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  • Julia Min

贺新郎.乳燕飞华屋 When the Young Swallow Winged up the Grand Mansion


原作: 苏轼(11世纪北宋)

英译旧版: 戈登.奥赛茵, 闵晓红, 黄海鹏(1990)

英版修改: 闵晓红(2023)



















When the Young Swallow Winged up the Grand Mansion

- to the tune of “The First Flight of the Young Swallow”

written by: Su Shi (1084)

1st En. trans. by: G. Osing, J. Min & H. Huang (1990)

En. revision by: Julia Min (2023)

When the young swallow winged up the grand mansion,

No one was home to see,

filling its own noon-shadow, the parasol tree.

A lady emerged from her bath in the cool of the evening.

Her hand is idle if busy at a round fan of fine silk,

both seemingly jade, both in quiet motion.

Even at this,

she slowly wearies, reclines, and entered a sweet dream.

But who’s that, knocking outside her brocade curtain.

Nothing more than the bamboo trees shaking in the wind.

When all the flashy petals and stamens vanished with Spring,

No one here to comfort your loneliness, only

The pomegranates, half-crowned, red scarf folds within.

A closer look at any of the bright branches,

each bloom is loaded with yearning sentiments,

Fearing too they fell off if startled by autumn wind.

Even at this,

She’d hold on until your appearance

To drink a toast to her beauty with tears, knowing also,

This is her last crowning moment of blossoming.


The Pomegranate tree in China represents passion and fertility, peace and prosperity. In this sentimental ci poem, Su Shi wrote in the tone of the beautiful lady whose melancholy grows with the passing of her spring days in loneliness. This could be written during an intellectual entertainment where the local singing girls and musicians (called musical courtesans at the time) would be called to sing the ci lyric composed there and then by the attending gentlemen. Ci poems, like the English lyrics, are meant for singing but confined to a specific tune chosen by the poet. Chinese gentlemen society had been very fond of this game ever since the Tang Dynasty. It’s often referred to as “composing new ci to old tunes”. The Song dynasty saw a booming period where the number of tunes reached hundreds. It was common practice that the gentlemen would often express themselves in the tone of the singing girls to suit their performing at the centre of the hall. The surface themes usually presents a lonely beauty, flowers and her sentiments, whereas the deep connotations, if captured, often reveal the writers’ private sentiments about their official career, family life or hot topics of the time. This poem is a good example of such a dual-theme creation.

The first stanza ushers in a lady who had a cosy and rosy dream, possibly a reunion with her mate. Then the scene is stopped short and shifted in the 2nd stanza to a pomegranate tree blooming perhaps in her inner garden among the dense greenery. It was summer and most flowers withered after their cluttered spring race of flashy shows. The red blossoms painted here are just a further association of the lady’s spiritual quality, her unique taste and strength in seeking true love and loyalty. Her yearnings become stronger as autumn is approaching with west wind, a growing fear of not being able to meet her love before her prime days are over.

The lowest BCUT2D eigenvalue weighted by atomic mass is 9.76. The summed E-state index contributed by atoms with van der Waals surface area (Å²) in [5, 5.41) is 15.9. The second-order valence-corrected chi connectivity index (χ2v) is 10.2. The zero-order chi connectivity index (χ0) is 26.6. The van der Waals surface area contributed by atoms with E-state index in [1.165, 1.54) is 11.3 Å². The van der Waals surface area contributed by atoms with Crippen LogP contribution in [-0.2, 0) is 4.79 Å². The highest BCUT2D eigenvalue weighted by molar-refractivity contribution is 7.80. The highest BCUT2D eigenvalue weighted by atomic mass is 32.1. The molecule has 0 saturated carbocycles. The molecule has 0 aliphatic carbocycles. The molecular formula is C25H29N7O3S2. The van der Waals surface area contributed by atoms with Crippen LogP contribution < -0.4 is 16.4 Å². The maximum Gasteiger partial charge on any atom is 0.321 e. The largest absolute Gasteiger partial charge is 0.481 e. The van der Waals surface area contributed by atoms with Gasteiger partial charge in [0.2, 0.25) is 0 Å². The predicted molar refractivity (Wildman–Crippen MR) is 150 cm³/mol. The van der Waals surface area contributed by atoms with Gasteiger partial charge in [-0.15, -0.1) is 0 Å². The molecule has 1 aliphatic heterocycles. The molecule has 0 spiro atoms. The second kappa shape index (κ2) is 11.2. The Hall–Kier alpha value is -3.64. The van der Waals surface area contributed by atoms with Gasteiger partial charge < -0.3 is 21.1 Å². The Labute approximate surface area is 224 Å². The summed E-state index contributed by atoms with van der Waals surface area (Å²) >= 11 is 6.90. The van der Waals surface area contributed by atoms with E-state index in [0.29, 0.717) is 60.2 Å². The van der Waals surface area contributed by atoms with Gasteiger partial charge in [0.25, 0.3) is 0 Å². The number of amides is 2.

The hidden theme could well be Su Shi’s increased disappointment at the Royal Court during a downturn period which could be his banishment in Huizhou. According to Chen Gu in his book on famous people of the Song, Dongpo’s concubine Zhaoyun had a nickname “Liuhua” (i.e. Pomegranate Flower). She was the only one following him to Huizhou (a very desolate place then) after he had a new banishment at an age of 58 in 1094. Not only was she gifted for singing but also praised for her strength as a loyal life company. Su Shi valued her dearly as a soul mate. She was perhaps the only comfort for Su Shi other than poetry, but not for long. The severe climate and living condition of Huizhou took her away two years later. She was only 34. … …


1. Blooming Alone in Winter by Gordon Osing, Julia Min and Huang Haipeng,published by the People's Publication House Henan Province in 1990 (《寒心未肯随春态》戈登.奥赛茵,闵晓红,黄海鹏) ("“To the Tune of Hexinglang” -- When the young swallow winged over the grand mansion,/No one was home to see, filling its own noon-shadow, the parasol tree. /Now from her bath at evening’s cool a lady comes./Her hand is idle if busy as her white, round silken fan, both seeming jade. /Even at this she gradually wearies, reclines, and passes into sleep. /But who’s that, at the outside curtain, knocking at her gate?/Nothing more than the wind shaking the bamboo together. //The red scarf folds of the half-bloomed pomegranate/Could comfort, Lady, your still loneliness./Look closely at any of her bright branches;/In each bloom’s fragrance is enfolded the heart of a girl,/Fearing only the dry winds of Autumn, that startle, leaving her green./If I delay until you come to this /I’ll not have heart to toast your weathered flower./Then two will weep together, hour by hour.")

2. 百度百科网站: 南宋陈鹄耆旧续闻》录陆辰州语,说晁以道在看到东坡真迹后转告陆辰州说:苏轼有妾名朝云、榴花。朝云客死岭南,惟榴花独存,故苏词下阕专说榴花,并有“待浮花浪蕊都尽,伴君幽独”之语。

3. picture from Google;



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